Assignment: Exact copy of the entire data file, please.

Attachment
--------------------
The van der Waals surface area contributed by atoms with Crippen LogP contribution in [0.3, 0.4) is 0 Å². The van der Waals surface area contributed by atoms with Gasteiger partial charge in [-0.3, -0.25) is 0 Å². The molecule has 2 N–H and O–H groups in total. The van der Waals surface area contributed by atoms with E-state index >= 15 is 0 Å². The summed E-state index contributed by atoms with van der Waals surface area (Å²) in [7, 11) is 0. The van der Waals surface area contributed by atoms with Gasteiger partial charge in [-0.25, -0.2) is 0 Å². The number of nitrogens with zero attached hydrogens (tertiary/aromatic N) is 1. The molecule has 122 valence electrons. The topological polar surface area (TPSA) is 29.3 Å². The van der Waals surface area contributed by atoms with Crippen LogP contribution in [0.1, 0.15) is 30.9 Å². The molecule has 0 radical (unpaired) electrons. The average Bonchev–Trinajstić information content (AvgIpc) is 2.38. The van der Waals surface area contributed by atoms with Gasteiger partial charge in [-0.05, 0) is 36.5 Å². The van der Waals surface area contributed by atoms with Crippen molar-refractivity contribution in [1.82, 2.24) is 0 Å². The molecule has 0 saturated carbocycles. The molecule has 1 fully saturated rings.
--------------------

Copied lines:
The van der Waals surface area contributed by atoms with Crippen LogP contribution in [0.3, 0.4) is 0 Å². The van der Waals surface area contributed by atoms with Gasteiger partial charge in [-0.3, -0.25) is 0 Å². The molecule has 2 N–H and O–H groups in total. The van der Waals surface area contributed by atoms with E-state index >= 15 is 0 Å². The summed E-state index contributed by atoms with van der Waals surface area (Å²) in [7, 11) is 0. The van der Waals surface area contributed by atoms with Gasteiger partial charge in [-0.25, -0.2) is 0 Å². The number of nitrogens with zero attached hydrogens (tertiary/aromatic N) is 1. The molecule has 122 valence electrons. The topological polar surface area (TPSA) is 29.3 Å². The van der Waals surface area contributed by atoms with Crippen LogP contribution in [0.1, 0.15) is 30.9 Å². The molecule has 0 radical (unpaired) electrons. The average Bonchev–Trinajstić information content (AvgIpc) is 2.38. The van der Waals surface area contributed by atoms with Gasteiger partial charge in [-0.05, 0) is 36.5 Å². The van der Waals surface area contributed by atoms with Crippen molar-refractivity contribution in [1.82, 2.24) is 0 Å². The molecule has 0 saturated carbocycles. The molecule has 1 fully saturated rings.